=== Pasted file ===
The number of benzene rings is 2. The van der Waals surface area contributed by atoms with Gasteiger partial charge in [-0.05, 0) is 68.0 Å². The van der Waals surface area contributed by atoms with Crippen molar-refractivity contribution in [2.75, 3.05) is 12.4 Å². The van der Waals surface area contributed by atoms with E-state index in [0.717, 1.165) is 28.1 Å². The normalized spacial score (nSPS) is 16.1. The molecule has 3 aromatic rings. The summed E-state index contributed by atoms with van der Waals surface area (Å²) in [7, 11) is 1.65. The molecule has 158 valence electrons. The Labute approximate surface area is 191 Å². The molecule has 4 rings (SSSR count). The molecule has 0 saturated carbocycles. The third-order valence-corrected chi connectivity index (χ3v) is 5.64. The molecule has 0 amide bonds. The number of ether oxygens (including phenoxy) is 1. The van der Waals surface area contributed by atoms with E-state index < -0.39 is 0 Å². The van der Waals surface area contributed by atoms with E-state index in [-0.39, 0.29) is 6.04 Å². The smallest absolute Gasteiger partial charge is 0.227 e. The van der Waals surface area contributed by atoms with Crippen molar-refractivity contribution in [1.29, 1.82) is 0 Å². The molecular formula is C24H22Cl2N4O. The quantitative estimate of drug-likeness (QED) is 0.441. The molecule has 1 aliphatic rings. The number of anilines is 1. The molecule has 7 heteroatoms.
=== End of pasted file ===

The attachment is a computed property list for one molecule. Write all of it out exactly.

The number of benzene rings is 2. The van der Waals surface area contributed by atoms with Gasteiger partial charge in [-0.05, 0) is 68.0 Å². The van der Waals surface area contributed by atoms with Crippen molar-refractivity contribution in [2.75, 3.05) is 12.4 Å². The van der Waals surface area contributed by atoms with E-state index in [0.717, 1.165) is 28.1 Å². The normalized spacial score (nSPS) is 16.1. The molecule has 3 aromatic rings. The summed E-state index contributed by atoms with van der Waals surface area (Å²) in [7, 11) is 1.65. The molecule has 158 valence electrons. The Labute approximate surface area is 191 Å². The molecule has 4 rings (SSSR count). The molecule has 0 saturated carbocycles. The third-order valence-corrected chi connectivity index (χ3v) is 5.64. The molecule has 0 amide bonds. The number of ether oxygens (including phenoxy) is 1. The van der Waals surface area contributed by atoms with E-state index < -0.39 is 0 Å². The van der Waals surface area contributed by atoms with E-state index in [-0.39, 0.29) is 6.04 Å². The smallest absolute Gasteiger partial charge is 0.227 e. The van der Waals surface area contributed by atoms with Crippen molar-refractivity contribution in [1.29, 1.82) is 0 Å². The molecular formula is C24H22Cl2N4O. The quantitative estimate of drug-likeness (QED) is 0.441. The molecule has 1 aliphatic rings. The number of anilines is 1. The molecule has 7 heteroatoms.